Homosexuality, Mormonism, and Me

Micah Nickolaisen is a photographer and active, faithful Latter-Day Saint living in Chandler, Arizona. You can read more of his thoughts and story at FaithfulHeretic.com. Micah also manages and hosts the new Open Stories Foundation podcast A Thoughtful Faith

I’m grateful for the opportunity to share this post from my personal blog that I wrote last fall. The response to this has taught me that both my previous views on sexuality and subsequent journey to where I am now is very common in LDS culture. I feel my own experience is an archetype of similar paradigm shifts that we will hopefully continue to see in our Mormon community.

Be warned, I am not an academic, and don’t profess or pretend to be an expert on human sexuality. This has simply been my own experience, and I hope it will be of benefit to the readership here.

“. . . because of how you were born you must live your mortal existence denying yourself one of the most fundamental basic components of human happiness . . .”

My friend Scott recently sent out an email to his family and friends encouraging them to read and respond to this post on his blog. Since my response was growing far too long, I decided to post my reply here:


I have been attempting to reconcile my Mormonism with issues related to homosexuality since I was around 12 years old. It was at that age that I learned that my uncle, whom I love and respect, was gay. At the time, I didn’t understand at all what it meant to be gay, just that it was very strange (dare I say queer :) ), and that the idea of two men or two women loving each other in the same way my mom and dad did wasn’t fitting into my worldview. Over the course of my teenage years though I managed to meet a handful of other gay people besides my uncle and his partners, I was taught by ecclesiastical leaders and Mormon culture that these individuals were confused, indulging in sinful degeneracy, masturbated too much, were probably scarred from a sexual/psychological trauma, or simply didn’t have a strong enough father figure growing up.

While on my mission, my thoughts periodically returned to this issue, and when I would bring it up with my companions, I was often given resources like Miracle of Forgiveness, or something written or said by Boyd K. Packer. These statements made by earlier leaders essentially reinforced the previous notions I had received. At one point on my mission I stumbled across this talk by Elder Dallin H Oaks, which served as a subtle paradigm shift that shaped my views on homosexuality through most of my 20′s. In this talk, Elder Oaks explains that while we don’t know what causes homosexual “feelings,” such inclinations were not an excuse to engage in sexual sins. In his talk, Elder Oaks also encouraged the saints to have compassion for those who struggle with these strong “feelings,” but encouraged those who experience them to not let them define who they are.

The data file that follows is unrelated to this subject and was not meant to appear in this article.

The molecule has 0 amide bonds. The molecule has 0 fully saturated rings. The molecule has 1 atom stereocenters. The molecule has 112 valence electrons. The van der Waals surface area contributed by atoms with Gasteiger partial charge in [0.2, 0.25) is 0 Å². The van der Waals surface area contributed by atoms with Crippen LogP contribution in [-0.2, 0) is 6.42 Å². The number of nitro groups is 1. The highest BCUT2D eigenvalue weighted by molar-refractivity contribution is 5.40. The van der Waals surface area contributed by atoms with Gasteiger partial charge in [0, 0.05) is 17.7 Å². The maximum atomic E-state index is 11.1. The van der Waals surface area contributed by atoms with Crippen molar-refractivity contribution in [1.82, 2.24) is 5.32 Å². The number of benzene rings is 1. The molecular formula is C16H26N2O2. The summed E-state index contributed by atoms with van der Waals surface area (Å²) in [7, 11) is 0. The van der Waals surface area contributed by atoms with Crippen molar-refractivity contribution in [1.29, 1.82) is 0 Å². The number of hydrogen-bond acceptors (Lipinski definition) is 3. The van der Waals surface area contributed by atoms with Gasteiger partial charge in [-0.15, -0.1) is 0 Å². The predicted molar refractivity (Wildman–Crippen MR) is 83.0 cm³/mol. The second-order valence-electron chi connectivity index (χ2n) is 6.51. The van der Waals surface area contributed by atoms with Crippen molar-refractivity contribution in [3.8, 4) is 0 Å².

Somewhere along the way I started using the same natural man theory that you have promoted in your post. This developed after discovering that more than likely homosexuality was in fact a natural sexual orientation that has always existed amongst all species. I also learned that there were well documented and peer reviewed studies that showed clear physiological evidence that gay people are born gay. In order to reconcile this I came up with the theory that homosexuality was no different than any other undesirable inborn trait that plagues humanity. Some people are born with a disposition toward alcoholism or other addictions. Some people are born with chemical imbalances that make them depressed, bipolar, or prone to other behavioral/sexual deviations. Does that mean that those things are okay? Of course not. Should we just accept somebody’s actions because they are predisposed to engage in harmful behavior? Of course not.

It was in the midst of all this that the Church started sponsoring local initiatives like Prop 8 and Prop 102. At the time I was very conflicted when the edict came down from Salt Lake that we were to donate our time and “means” to these initiatives. On one hand I agreed that homosexuality was a sin, and I believed what the Church said would happen if gay marriage was allowed. On the other hand, I felt very uneasy about a religious institution inserting itself into the political arena, and I also didn’t feel it was the government’s place to impose itself on people’s individual choices, especially who they are allowed to marry. Regardless of my reservations, I remained obedient and manned the phone booths and voted in favor of my local ballot initiative.

Things started to change for me about a year and a half ago, when I heard this talk by BYU professor of microbiology and molecular biology, Dr. William Bradshaw. Dr. Bradshaw came across not only as incredibly knowledgeable but also very humble as he explained some of the things I already knew, and many things I didn’t know about human sexuality. It was this presentation that shattered my assumption that somehow homosexuality was anything like a chemical imbalance or propensity for addiction or really any other evil associated with the natural man. In fact, the only natural human behavioral phenomenon homosexuality was similar to was heterosexuality. The same longing that I feel to connect emotionally, spiritually and sexually to a member of the opposite sex is the same thing that my uncle and other gay people feel toward their sexual partners. In fact, it is possible that our yearning for this kind of connection to sexual partners is a vital and essential need for a healthy human lifestyle. You can also hear Dr. Bradshaw go into much further depth here.